Amend the 2008 Code of Criminal Procedure to require that criminal suspects appear before a judge within 24 hours of arrest, as required by the Transitional Constitution;

Immediately review the legality of all detentions, including of children;

Promptly ratify, without any reservations, the International Convention on the Protection on All Persons from Enforced Disappearances and implement it fully into national law. In accordance with articles 31 and 32, recognize the competence of the Committee on Enforced Disappearances to receive and consider communications from or on behalf of persons claiming to be victims of violations of the Convention or other states parties alleging violations of obligations under the Convention.

Rights of women and girls

The rights of girls and women in South Sudan remain significantly curtailed. Women and girls face myriad hardships and obstacles in their daily lives, including high levels of poverty, low levels of literacy, pronounced gender gaps in education and political representation,[84] and the highest maternal mortality rate in the world — estimated at more than 2,054 deaths per 100,000 live births.[85] Violence against women and girls is widely prevalent. Although exacerbated by years of conflict, these forms of abuse are also based on long-standing patriarchal systems, making them even harder to eliminate. Survivors have limited ways to get help from authorities. Widespread displacement exacerbates other risks to the safety of women and girls, including gender-based violence.[86]

Marriage shapes the experience, status, and security of South Sudanese women and is at the center of many violations of their rights. Customary practices attach great social and economic importance to dowry payment, and a husband’s consequent rights over his wife, being rooted in gender stereotypes that view the woman as the property of her family or husband. This has increased the likelihood of violence against women and contributed to denying women child custody and matrimonial property rights.[87]

The widespread child and forced marriage have detrimental effects on the sexual and reproductive health of women and girls. According to the United Nations Population Fund (UNFPA), almost half of 18-year-old girls were married.[88]

Women and girls have unique health needs, including maternal and reproductive health care, especially in rural and marginalized communities, as well as in camps for refugees and internally displaced people.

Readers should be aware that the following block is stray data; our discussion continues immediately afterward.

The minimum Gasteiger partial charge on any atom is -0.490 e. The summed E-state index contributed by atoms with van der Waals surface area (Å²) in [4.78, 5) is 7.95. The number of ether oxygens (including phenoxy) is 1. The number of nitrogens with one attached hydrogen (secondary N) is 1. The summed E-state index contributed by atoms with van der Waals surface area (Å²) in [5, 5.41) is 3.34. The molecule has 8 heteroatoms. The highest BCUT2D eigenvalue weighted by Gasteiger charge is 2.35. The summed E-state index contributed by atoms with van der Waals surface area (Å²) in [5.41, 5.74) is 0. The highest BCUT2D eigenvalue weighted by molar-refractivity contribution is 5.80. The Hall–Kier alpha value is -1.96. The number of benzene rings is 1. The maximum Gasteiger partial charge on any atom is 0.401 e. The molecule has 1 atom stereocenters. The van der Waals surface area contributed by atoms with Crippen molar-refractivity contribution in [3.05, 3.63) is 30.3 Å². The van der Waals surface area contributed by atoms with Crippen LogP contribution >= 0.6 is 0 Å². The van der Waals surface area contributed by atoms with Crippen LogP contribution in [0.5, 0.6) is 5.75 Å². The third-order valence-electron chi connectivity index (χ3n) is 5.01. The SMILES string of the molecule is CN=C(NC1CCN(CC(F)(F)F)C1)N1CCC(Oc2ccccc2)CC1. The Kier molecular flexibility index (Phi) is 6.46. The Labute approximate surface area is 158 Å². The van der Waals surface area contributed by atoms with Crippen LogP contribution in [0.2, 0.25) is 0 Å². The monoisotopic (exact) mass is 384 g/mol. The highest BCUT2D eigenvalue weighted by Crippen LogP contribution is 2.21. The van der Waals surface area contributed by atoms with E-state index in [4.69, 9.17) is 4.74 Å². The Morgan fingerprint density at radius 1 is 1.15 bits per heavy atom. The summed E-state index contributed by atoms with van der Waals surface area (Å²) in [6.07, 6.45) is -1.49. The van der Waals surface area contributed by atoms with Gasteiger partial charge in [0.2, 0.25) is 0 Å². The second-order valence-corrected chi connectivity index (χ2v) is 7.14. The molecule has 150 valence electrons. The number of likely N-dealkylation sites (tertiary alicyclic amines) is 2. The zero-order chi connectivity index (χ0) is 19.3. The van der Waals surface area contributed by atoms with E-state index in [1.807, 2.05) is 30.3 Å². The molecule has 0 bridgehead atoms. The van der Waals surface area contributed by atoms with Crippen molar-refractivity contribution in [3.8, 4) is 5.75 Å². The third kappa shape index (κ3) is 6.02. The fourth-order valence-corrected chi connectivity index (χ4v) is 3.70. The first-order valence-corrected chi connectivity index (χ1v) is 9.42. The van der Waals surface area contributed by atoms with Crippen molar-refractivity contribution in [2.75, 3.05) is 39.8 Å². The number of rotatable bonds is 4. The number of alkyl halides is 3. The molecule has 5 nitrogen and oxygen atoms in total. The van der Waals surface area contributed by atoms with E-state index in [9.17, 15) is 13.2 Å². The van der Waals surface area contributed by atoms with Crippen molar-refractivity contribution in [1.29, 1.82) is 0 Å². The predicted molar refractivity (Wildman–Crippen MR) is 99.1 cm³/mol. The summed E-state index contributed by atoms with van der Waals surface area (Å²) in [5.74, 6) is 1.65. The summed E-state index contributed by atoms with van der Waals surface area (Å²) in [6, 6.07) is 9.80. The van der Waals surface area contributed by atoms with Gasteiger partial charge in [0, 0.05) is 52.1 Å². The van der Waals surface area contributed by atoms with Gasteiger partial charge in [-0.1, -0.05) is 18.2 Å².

During the conflict, women and girls have suffered in distinct ways. Government and opposition forces committed widespread sexual violence, including rape, gang rape, sexual slavery, sexual mutilation, torture, or forced nudity, committed mainly against women and girls.[89] Women and girls have also suffered from other crimes under international law and human rights violations and abuses that affect them in unique ways. For instance, killings of male relatives and enforced disappearance of loved ones, have left women as sole breadwinners for their families. Obstructed access to health care due to the fighting has resulted in preventable deaths of women, for instance during childbirth. Access to healthcare, justice and other remedies such as reparations for conflict-related rape is urgently needed.

Recommendations

Carry out comprehensive reform of South Sudan’s laws on marriage, separation, divorce, and related matters, in collaboration with relevant government ministries and agencies, the National Legislative Assembly, experts both within and outside the country, and NGOs and civil society groups working on women’s rights, to:

Prohibit forced marriage and related harmful practices including bride kidnapping, girl-child compensation, marriage as dispute settlement or debt payment, polygamy, and wife inheritance;

Set clear penalties and punishment for acts of violence against girls and women carried out as intimidation or retribution for refusal to marry; and provide for adequate legal, medical, and psycho-social services to survivors of these attacks;

Grant the same legal status to parties in customary marriages as those in civil marriages;

Protect survivors of sexual and gender-based violence;

Ensure adequate medical, including mental health support, to survivors of sexual and gender-based violence;

Ensure the commitment provided for in the revitalized peace deal to secure at least 35 percent women representation in all levels of governance is implemented;

End the harmful practice of child marriage including by setting in law a clear minimum age of 18 for marriage;

Ratify the Protocol to the African Charter on Human and Peoples’ Rights on the Rights of Women in Africa, referred to as the Maputo protocol;

Improve access to sexual and reproductive health services and information for all girls and women, including access to emergency obstetric care and family planning;

Ensure that truth telling, reparations, and accountability processes in South Sudan for gross human rights violations and abuses effectively address the gendered causes and consequences of the conflict on women and girls, and actively involve them in such processes;

Fully enforce standards and obligations in the Convention on the Elimination of all Forms of Discrimination Against Women and the CRC, and ratify the third Optional Protocol of the CRC.

Freedom from torture